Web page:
Frank Valenti, of Erdenheim, Pa., another merchant marine veteran and retired industry marketing executive, made eight trips in the past 18 months to help plan the Brown's nine Great Lakes stops.

"I've got a 2-year-old car with 55,000 miles on it," he said. "We had to line up the ports when available, tugboats, local groups, food. People in the Great Lakes have been wonderful in donating money and time."

The ship always looks for more volunteers, especially younger ones, for deck, engine room work, docents and other jobs. Leonard Kulacki Jr., 55, of Jarrettsville, a retired phone company manager and former ammunition chief for the Maryland National Guard, 29th Division, worked the first leg to Toledo as a deckhand, then asked to help out again on Lake Erie.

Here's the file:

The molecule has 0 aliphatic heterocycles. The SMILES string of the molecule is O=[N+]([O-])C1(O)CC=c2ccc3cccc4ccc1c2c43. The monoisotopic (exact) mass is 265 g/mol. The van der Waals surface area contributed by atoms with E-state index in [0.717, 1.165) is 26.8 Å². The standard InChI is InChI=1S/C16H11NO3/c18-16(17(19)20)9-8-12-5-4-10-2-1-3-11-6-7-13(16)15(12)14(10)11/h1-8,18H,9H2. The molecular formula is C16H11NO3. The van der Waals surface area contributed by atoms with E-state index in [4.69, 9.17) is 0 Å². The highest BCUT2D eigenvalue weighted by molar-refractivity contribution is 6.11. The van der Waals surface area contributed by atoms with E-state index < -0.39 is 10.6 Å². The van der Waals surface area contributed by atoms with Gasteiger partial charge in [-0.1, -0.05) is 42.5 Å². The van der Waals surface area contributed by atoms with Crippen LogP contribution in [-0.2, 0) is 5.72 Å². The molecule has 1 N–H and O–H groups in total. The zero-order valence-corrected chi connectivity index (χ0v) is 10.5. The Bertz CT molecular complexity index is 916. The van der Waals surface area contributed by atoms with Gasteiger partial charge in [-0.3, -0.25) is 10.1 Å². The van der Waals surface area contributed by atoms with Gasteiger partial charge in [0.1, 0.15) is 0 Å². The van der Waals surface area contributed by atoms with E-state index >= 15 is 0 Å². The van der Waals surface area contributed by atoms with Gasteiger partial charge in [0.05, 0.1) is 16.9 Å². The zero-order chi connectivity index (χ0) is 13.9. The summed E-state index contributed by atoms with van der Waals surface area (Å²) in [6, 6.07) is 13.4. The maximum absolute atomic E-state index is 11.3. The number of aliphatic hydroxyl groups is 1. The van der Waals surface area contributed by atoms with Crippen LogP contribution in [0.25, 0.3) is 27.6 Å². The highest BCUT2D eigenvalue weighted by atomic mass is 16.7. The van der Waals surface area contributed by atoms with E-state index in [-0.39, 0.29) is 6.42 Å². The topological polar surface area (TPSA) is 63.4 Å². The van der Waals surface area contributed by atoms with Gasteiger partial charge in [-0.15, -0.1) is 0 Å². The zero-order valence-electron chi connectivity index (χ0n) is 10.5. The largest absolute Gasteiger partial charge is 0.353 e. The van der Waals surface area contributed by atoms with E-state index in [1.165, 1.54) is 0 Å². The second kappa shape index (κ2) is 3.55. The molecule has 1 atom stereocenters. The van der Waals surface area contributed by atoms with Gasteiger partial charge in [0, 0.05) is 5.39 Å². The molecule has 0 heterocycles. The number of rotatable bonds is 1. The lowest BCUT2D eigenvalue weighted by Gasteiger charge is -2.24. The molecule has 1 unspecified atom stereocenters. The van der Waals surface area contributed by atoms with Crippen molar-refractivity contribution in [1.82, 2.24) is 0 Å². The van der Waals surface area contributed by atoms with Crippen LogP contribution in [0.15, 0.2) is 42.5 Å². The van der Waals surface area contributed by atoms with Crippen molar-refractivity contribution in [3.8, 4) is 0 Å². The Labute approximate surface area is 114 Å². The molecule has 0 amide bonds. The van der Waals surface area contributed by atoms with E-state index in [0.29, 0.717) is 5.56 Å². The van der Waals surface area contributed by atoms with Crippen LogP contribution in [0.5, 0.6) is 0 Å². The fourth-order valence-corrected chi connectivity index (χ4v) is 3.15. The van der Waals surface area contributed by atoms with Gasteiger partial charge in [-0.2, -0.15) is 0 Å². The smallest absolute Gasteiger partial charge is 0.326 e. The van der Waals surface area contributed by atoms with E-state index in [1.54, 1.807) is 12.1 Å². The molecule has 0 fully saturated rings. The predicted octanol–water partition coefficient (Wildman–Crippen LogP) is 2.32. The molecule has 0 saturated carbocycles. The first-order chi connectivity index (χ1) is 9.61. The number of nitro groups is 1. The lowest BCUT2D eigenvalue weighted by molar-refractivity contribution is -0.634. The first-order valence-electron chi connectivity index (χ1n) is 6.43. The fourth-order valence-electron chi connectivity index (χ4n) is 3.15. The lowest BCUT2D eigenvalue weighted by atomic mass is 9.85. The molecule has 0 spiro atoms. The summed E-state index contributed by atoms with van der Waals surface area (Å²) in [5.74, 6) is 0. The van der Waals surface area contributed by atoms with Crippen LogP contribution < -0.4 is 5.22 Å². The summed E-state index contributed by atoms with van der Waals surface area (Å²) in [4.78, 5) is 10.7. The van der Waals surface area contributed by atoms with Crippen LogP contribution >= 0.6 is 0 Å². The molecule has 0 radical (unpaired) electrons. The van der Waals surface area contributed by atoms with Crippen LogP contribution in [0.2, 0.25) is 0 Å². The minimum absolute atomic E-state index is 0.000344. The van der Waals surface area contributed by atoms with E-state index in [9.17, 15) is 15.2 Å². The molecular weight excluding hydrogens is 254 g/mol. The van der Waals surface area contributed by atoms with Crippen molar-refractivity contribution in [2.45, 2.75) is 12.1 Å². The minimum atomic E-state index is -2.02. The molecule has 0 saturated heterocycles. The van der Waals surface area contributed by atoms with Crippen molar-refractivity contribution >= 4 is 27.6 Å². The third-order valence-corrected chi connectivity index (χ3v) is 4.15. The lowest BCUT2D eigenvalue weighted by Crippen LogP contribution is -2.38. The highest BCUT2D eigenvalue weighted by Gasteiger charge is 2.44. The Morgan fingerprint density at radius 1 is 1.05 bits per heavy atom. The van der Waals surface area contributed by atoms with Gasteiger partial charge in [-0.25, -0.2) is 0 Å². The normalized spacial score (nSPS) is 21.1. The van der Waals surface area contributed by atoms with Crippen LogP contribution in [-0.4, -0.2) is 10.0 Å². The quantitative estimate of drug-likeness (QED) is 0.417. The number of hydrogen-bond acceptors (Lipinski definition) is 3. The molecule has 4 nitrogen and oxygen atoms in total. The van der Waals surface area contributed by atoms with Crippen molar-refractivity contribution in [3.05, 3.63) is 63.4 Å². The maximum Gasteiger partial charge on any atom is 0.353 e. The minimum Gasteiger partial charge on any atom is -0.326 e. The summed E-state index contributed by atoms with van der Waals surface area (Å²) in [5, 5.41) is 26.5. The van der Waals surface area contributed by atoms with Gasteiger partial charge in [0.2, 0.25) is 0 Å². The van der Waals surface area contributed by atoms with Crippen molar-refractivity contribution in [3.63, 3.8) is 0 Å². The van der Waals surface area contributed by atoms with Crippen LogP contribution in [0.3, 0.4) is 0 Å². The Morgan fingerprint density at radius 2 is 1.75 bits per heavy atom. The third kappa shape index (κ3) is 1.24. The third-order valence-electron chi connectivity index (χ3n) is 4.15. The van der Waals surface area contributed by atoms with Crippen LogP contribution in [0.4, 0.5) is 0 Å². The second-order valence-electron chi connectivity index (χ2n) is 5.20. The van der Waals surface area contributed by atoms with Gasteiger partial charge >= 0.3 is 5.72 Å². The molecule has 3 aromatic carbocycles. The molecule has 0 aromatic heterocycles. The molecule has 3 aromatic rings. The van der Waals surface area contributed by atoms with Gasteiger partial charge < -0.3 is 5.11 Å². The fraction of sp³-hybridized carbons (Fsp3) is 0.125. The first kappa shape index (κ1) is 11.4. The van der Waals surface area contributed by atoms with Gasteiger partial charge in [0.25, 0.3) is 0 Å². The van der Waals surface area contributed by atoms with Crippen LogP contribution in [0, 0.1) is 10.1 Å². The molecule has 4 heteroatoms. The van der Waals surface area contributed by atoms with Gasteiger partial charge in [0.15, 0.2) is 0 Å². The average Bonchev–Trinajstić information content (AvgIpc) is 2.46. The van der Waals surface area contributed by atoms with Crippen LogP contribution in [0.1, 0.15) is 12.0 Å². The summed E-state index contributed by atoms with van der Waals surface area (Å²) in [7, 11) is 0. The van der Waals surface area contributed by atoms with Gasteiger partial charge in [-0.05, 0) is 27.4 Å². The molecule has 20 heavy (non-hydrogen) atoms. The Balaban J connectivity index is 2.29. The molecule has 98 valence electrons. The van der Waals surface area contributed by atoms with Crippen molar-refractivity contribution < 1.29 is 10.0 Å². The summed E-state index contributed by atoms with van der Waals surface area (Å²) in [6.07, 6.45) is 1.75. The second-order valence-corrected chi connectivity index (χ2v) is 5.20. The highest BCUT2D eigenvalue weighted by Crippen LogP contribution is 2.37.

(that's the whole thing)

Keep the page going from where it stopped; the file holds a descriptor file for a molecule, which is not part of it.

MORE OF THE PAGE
"I love the people and the experience of living history," Kulacki said. "It's a neat team, working together for one goal - keep the ship alive."

Joseph Carbo, the ship's first assistant engineer, has sailed on commercial ships into the Great Lakes twice before and around the world 14 times. He later directed the heating and cooling plants of the Housing Authority of Baltimore and has been a Brown volunteer since it arrived in Baltimore 12 years ago. He knows the trip ahead will be tiring, a strain on both the ship and its crew because of their years, but thinks both are up to the challenge.

"My doctor tells me, 'Joe, you got to let the younger men do the work,' " he says. "I tell him, 'Doc, I'm 72. I am one of the younger guys."

Details on the John W. Brown's trip through the Great Lakes and back to Baltimore can be found on the Project Liberty Ship Web site: www.liberty-ship.com. Ernest Imhoff is a retired editor and reporter on The Sun and The Evening Sun who is working on the Brown this summer.